Accountant Dopers, lend me your ears (Don't worry, you'll get them back!)

How good are accounting certification courses as opposed to an actual degree in business/accounting.

As I’ve indicated in this thread , I’ve gotten fed up with my circulation/customer service job in the library. I’ve already taken a basic accounting course, and I’m thinking about taking up accounting until we can relocate to where I can find a good job in a library. We’re currently unable to relocate, because my in-laws are up in years and not well. Also, I think accounting skills might prove to be a very useful counterpart to the liberal arts and computer skills so often found within today’s libraries.

So, to the point. I might have an opportunity to take something along the lines of BHCC’s Accounting Information Certificate track. My question to the accountants here would be whether this sort of thing would be worthwhile or a waste of time (Too many W’s in that sentence).

Please feel free to be as straightforward and blunt as you want to. Any insights or criticism would be welcome. Thank you all in advance.

Speaking as someone who does not have an accounting degree or certificate, but does quasiaccounting stuff for work, I would say that if you are trying for jobs that have an accounting/bookkeeping component, but aren’t accounting jobs per se, an introductory course would be helpful for the concepts behind any system you would be taught on the job. This is in reference (heh) to the library jobs you mention.

As far as purely accounting jobs in the meantime, what level are you talking? How far into this do you want to get, or do you just want an alternative as a temporary choice? With good organizational skills and the introductory course, you could work as an accounting clerk/bookkeeper level and perhaps work your way up to a certain level beyond which you would need an MBA/CPA/accounting or business degree.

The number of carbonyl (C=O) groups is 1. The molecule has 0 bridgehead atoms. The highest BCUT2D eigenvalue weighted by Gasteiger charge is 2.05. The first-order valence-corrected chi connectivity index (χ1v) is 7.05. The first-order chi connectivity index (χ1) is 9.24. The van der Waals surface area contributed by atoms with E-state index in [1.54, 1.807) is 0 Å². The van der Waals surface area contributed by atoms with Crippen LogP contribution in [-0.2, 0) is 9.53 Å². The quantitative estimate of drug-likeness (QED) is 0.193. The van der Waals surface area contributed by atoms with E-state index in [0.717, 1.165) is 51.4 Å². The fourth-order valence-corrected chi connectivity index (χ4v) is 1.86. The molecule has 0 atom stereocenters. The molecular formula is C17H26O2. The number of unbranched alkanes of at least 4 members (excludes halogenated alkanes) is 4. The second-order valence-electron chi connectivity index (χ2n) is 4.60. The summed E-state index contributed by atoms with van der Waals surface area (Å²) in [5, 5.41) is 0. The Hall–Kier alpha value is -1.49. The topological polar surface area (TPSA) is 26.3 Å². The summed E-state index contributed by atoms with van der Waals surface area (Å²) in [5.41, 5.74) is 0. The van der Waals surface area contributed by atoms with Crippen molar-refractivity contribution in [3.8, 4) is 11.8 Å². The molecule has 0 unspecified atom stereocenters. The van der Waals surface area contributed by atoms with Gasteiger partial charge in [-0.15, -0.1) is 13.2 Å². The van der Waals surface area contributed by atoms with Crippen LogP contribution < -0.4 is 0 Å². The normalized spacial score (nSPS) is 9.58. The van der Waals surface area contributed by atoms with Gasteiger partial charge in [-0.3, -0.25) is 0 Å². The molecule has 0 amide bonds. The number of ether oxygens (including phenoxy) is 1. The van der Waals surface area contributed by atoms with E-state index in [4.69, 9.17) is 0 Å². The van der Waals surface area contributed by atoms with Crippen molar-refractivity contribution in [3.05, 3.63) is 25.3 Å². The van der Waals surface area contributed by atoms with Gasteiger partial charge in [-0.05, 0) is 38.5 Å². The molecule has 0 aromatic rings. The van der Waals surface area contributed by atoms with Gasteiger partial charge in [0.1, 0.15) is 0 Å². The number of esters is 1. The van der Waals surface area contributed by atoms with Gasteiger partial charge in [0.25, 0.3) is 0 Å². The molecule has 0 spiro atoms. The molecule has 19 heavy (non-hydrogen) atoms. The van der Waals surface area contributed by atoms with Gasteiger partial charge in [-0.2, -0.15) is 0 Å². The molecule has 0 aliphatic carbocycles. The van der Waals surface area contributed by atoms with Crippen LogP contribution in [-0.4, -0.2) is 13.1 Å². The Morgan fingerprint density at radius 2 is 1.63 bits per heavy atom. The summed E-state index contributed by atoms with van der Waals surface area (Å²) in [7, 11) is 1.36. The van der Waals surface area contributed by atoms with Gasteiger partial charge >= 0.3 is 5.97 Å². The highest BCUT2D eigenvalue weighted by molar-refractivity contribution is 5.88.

Well, I wouldn’t mind getting further into it. Heaven help me, but I actually enjoyed my accounting course, and showed a definite aptitude for it. It actually worries me how much I liked it. I’m planning on taking another course or two this semester at the college I’m working for now (assuming I don’t lose my temper and tell my boss to cram this fucking job. I’ve lost my taste for customer service fairly quickly over the past few months, which is why I’m looking at this BHCC certificate program as a Plan B).

As far as a CPA and grey suits, well, I haven’t made up my mind about that yet. I’ve just kind of faced up to the fact that I don’t want to be working these kinds of jobs when I’m fifty, and thus I need skills to back up my masters degree, and accounting would definitely count as one of those skills, and I like accounting a lot, enough to switch out of libraries, at least for the time being (Again, I wish I still believed in God so I had something to pray to for a beloved hobby less geeky, but there you go.).